2 weeks ago
Monday, 6 September 2010
Next came a whirlwind of museums - the British Museum just before the Poetry Cafe, then the Ashmolean Musuem, and History of Science Museum in Oxford, and some van hassles (mysterious leaks, driving round like a headless chicken trying to find a friendly garage, etc.! the usual shoestring stress), and then our performance at the Bunkfest in Oxfordshire. The Bunkfest is a really charming three day festival with an unusual mixture of big rock festival quality stalls and food and hordes of folks, (and of course lots of music), contrasted with a town festival - with events happening in parks, pubs, the main square road-blocked and given over to entertainment surrounded by stalls and peopled with happy pedestrians - and the social mix was almost greater than at some much bigger festivals, because representatives of every community in the town turned up seemingly as well as a heap of visitors, so there was a real community feel to it too. Everyone seemed to be enjoying themselves, and the weather was lovely. As soon as we walked along the Saxon walls - very wonderful they are too, and hidden by trees and hedges around the perimeter of the park - we saw marquees and some of the usual suspects at festivals with banners flying in the breeze below, and went down into the fray. The stalls were of extremely high quality (so much so that I had to break a resolution not to buy anything!), and the atmosphere buzzy - we checked in, and were given our wristbands and welcome packs and free programmes, and then into the town centre and square where dark Morris dancers were being dramatic, followed by a splendid African dance and singing and drumming group called Zulu - there was a wonderful continuity between the two acts, and it seemed to me that different countries in far flung continents had come up with remarkably similar ways of expressing celebration and ritual. The stalls were some of the best food/farmer's markets I'd seen all summer, and the almond croissants were not to be missed! to say nothing of the goat's cheese, olives, and other treats. There were antique and vintage junk stalls too, and all in all it was surprisingly hard to tear oneself away to gather the props and set up in the venue.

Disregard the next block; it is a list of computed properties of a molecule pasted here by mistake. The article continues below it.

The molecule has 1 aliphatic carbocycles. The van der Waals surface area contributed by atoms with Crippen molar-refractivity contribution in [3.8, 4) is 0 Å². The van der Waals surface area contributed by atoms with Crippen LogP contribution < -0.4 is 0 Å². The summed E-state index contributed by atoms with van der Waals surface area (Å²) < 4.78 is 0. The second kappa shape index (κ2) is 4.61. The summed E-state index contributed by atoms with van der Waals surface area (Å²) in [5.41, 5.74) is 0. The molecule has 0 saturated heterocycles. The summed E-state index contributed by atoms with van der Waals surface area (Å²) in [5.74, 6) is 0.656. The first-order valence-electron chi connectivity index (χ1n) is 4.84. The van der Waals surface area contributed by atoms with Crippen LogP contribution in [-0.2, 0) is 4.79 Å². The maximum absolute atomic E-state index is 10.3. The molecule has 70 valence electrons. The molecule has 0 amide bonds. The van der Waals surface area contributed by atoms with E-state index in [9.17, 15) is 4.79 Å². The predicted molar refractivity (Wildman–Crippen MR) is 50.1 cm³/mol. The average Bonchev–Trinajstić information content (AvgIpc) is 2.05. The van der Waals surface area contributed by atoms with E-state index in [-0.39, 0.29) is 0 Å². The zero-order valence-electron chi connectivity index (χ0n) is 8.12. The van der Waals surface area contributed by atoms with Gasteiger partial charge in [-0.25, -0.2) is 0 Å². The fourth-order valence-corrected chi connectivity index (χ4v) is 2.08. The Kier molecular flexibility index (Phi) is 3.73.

The courtyard of the George Hotel was a delightful space to perform in, and we shared the three hour performance time with Tim O' The Oak, surrounded by black wicker sofas and chairs with deep white cushions (reminiscent of French cafes) and smoked glass tables. Each set went really well, and our audiences were attentive and rewarding, joining in or cheering at the right places, and Tim bought us drinks very kindly. We were sorry to leave, but had to be off back to Devon to prepare for the Porlock Festival. It's hard to pin down why the Bunkfest was so special - perhaps its mixture of everyone coming out to have fun, serendipity for those not expecting it, large number of free events and generally taking over the town yet being a 'proper festival' was hard to beat, and I was surprised how much fun one could pack into a single day.
BIG thanks to Dave for booking us, the whole Bunkfest team for putting on such a great show, Tim O' The Oak for being so good to share a venue with, and telling such verve filled tales, and the staff at the George Hotel for being so accommodating, and our lovely audiences!